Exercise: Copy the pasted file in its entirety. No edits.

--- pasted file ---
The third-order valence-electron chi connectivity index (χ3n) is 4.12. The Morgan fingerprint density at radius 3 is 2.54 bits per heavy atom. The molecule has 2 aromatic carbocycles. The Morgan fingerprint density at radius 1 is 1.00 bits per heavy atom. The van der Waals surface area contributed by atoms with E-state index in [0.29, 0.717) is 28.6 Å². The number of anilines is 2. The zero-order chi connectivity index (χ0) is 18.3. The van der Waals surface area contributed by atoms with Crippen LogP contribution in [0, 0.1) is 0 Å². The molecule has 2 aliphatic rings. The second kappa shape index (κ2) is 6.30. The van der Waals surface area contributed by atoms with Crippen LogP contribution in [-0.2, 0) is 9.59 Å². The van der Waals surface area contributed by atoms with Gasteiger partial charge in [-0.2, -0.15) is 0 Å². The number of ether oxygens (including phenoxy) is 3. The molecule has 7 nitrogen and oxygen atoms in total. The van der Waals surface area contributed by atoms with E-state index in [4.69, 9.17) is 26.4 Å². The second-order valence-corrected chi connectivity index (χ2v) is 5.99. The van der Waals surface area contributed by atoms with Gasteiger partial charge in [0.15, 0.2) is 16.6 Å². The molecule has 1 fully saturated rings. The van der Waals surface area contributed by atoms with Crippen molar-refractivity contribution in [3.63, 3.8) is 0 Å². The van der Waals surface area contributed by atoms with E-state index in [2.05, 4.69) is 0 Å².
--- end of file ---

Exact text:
The third-order valence-electron chi connectivity index (χ3n) is 4.12. The Morgan fingerprint density at radius 3 is 2.54 bits per heavy atom. The molecule has 2 aromatic carbocycles. The Morgan fingerprint density at radius 1 is 1.00 bits per heavy atom. The van der Waals surface area contributed by atoms with E-state index in [0.29, 0.717) is 28.6 Å². The number of anilines is 2. The zero-order chi connectivity index (χ0) is 18.3. The van der Waals surface area contributed by atoms with Crippen LogP contribution in [0, 0.1) is 0 Å². The molecule has 2 aliphatic rings. The second kappa shape index (κ2) is 6.30. The van der Waals surface area contributed by atoms with Crippen LogP contribution in [-0.2, 0) is 9.59 Å². The van der Waals surface area contributed by atoms with Gasteiger partial charge in [-0.2, -0.15) is 0 Å². The number of ether oxygens (including phenoxy) is 3. The molecule has 7 nitrogen and oxygen atoms in total. The van der Waals surface area contributed by atoms with E-state index in [4.69, 9.17) is 26.4 Å². The second-order valence-corrected chi connectivity index (χ2v) is 5.99. The van der Waals surface area contributed by atoms with Gasteiger partial charge in [0.15, 0.2) is 16.6 Å². The molecule has 1 fully saturated rings. The van der Waals surface area contributed by atoms with Crippen molar-refractivity contribution in [3.63, 3.8) is 0 Å². The van der Waals surface area contributed by atoms with E-state index in [2.05, 4.69) is 0 Å².